Cost of living: Labour minister Andrew Little expects petrol prices will 'continue to fluctuate' after tax cut expiry

Senior minister Andrew Little says petrol prices will eventually come back down again as New Zealanders flock to the pump ahead of Saturday's dreaded end to discounted fuel.

The Government will add 29 cents per litre worth of tax back on at midnight after more than a year of cheaper petrol. 

It was first introduced to help Kiwis tackle the cost of living crisis when fuel prices had climbed above $3 per litre.

The Government, in Budget 2023, announced alternative cost-of-living support for New Zealanders - including the expansion of the early childhood subsidy (the viability of which was criticised by the sector) as well as half-price and free transport fares for people under 25 and no charges for children aged between 5 and 12.  

But from Saturday the tax is being reintroduced which means more pain at the pump for Kiwis.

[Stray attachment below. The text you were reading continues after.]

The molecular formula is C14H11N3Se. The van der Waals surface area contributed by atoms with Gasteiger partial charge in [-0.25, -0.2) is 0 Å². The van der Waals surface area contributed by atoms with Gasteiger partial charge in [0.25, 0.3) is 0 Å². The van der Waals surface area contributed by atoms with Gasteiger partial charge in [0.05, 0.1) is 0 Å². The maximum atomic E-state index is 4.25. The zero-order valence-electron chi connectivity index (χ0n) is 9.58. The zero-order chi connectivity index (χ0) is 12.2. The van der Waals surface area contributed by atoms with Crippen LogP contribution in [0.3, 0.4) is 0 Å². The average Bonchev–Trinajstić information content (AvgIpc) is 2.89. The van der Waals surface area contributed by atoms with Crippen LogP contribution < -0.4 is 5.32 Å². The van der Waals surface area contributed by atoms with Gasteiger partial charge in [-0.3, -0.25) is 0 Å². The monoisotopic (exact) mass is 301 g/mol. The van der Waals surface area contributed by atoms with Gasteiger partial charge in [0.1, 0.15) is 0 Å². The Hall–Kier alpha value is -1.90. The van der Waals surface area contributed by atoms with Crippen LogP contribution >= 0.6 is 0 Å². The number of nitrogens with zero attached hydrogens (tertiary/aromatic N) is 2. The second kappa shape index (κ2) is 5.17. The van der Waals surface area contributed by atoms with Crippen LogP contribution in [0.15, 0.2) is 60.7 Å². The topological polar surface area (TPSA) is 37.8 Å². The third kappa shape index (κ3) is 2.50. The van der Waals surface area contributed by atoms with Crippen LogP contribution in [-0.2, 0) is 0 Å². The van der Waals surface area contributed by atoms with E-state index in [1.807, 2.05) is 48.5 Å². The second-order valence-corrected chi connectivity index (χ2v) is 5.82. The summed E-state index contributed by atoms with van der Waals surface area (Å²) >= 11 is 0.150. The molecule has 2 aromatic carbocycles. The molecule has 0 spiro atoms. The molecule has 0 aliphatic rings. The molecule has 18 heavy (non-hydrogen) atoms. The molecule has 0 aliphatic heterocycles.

Little told AM on Friday petrol prices have always fluctuated and that's not going to change. 

"Even with the cut in the fuel tax, prices went up and down - they'll continue to go up and down," he told host Ryan Bridge.

"That won't change."

Asked whether he thought petrol prices would rise on Saturday, Little pointed to that being the nature of the industry.

"This is the life of retail, right? So the opportunity to justify a price increase - expect the prices to increase but, over time, the petrol prices will continue to fluctuate [and] that reflects a whole bunch of other factors other than just the fuel tax," he said.

A Commerce Commission market study into the New Zealand fuel retail market, published in 2019, highlighted several ways Kiwis were being forced to pay more than they should. Since then, however, the COVID-19 pandemic and the Russia-Ukraine war have caused further volatility in the global oil market. 

In the 2019 report, the Commerce Commission made multiple recommendations - including regulating wholesale supply contracts to allow greater freedom for resellers to compare offers and switch prices. 

Late last year, the commission was given the power to set fairer fuel prices by the Government. 

The Government first announced a 25-cent fuel excise duty reduction in March last year. Initially, it was only meant to last three months but has since been extended multiple times.

At the time, Finance Minister Grant Robertson said the policy had directly helped Kiwis and brought inflation down by about 0.5 percent.